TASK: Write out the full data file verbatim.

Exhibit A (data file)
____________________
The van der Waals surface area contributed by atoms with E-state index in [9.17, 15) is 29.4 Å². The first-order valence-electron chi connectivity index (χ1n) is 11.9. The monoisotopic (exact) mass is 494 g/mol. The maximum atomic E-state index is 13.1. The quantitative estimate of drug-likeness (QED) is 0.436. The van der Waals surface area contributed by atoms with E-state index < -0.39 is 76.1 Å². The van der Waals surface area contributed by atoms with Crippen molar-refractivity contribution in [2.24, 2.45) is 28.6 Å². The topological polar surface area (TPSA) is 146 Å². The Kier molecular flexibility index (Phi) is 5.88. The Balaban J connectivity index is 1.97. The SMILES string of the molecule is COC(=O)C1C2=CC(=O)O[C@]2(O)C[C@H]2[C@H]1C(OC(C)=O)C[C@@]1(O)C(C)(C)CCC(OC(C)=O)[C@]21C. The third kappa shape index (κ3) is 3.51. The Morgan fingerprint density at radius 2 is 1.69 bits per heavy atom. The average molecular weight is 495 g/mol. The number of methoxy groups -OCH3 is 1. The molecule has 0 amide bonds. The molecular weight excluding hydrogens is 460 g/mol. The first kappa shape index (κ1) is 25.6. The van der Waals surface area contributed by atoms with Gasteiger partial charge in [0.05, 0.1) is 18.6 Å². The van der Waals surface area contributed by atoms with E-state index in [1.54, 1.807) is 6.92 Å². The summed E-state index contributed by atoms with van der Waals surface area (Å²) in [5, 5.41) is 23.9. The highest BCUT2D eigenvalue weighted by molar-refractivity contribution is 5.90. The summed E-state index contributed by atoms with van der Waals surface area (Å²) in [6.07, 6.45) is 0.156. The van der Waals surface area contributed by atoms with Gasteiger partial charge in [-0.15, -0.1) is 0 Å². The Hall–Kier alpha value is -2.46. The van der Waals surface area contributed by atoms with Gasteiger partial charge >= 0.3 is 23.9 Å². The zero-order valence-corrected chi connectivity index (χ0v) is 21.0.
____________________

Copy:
The van der Waals surface area contributed by atoms with E-state index in [9.17, 15) is 29.4 Å². The first-order valence-electron chi connectivity index (χ1n) is 11.9. The monoisotopic (exact) mass is 494 g/mol. The maximum atomic E-state index is 13.1. The quantitative estimate of drug-likeness (QED) is 0.436. The van der Waals surface area contributed by atoms with E-state index < -0.39 is 76.1 Å². The van der Waals surface area contributed by atoms with Crippen molar-refractivity contribution in [2.24, 2.45) is 28.6 Å². The topological polar surface area (TPSA) is 146 Å². The Kier molecular flexibility index (Phi) is 5.88. The Balaban J connectivity index is 1.97. The SMILES string of the molecule is COC(=O)C1C2=CC(=O)O[C@]2(O)C[C@H]2[C@H]1C(OC(C)=O)C[C@@]1(O)C(C)(C)CCC(OC(C)=O)[C@]21C. The third kappa shape index (κ3) is 3.51. The Morgan fingerprint density at radius 2 is 1.69 bits per heavy atom. The average molecular weight is 495 g/mol. The number of methoxy groups -OCH3 is 1. The molecule has 0 amide bonds. The molecular weight excluding hydrogens is 460 g/mol. The first kappa shape index (κ1) is 25.6. The van der Waals surface area contributed by atoms with Gasteiger partial charge in [0.05, 0.1) is 18.6 Å². The van der Waals surface area contributed by atoms with E-state index in [1.54, 1.807) is 6.92 Å². The summed E-state index contributed by atoms with van der Waals surface area (Å²) in [5, 5.41) is 23.9. The highest BCUT2D eigenvalue weighted by molar-refractivity contribution is 5.90. The summed E-state index contributed by atoms with van der Waals surface area (Å²) in [6.07, 6.45) is 0.156. The van der Waals surface area contributed by atoms with Gasteiger partial charge in [-0.15, -0.1) is 0 Å². The Hall–Kier alpha value is -2.46. The van der Waals surface area contributed by atoms with Gasteiger partial charge >= 0.3 is 23.9 Å². The zero-order valence-corrected chi connectivity index (χ0v) is 21.0.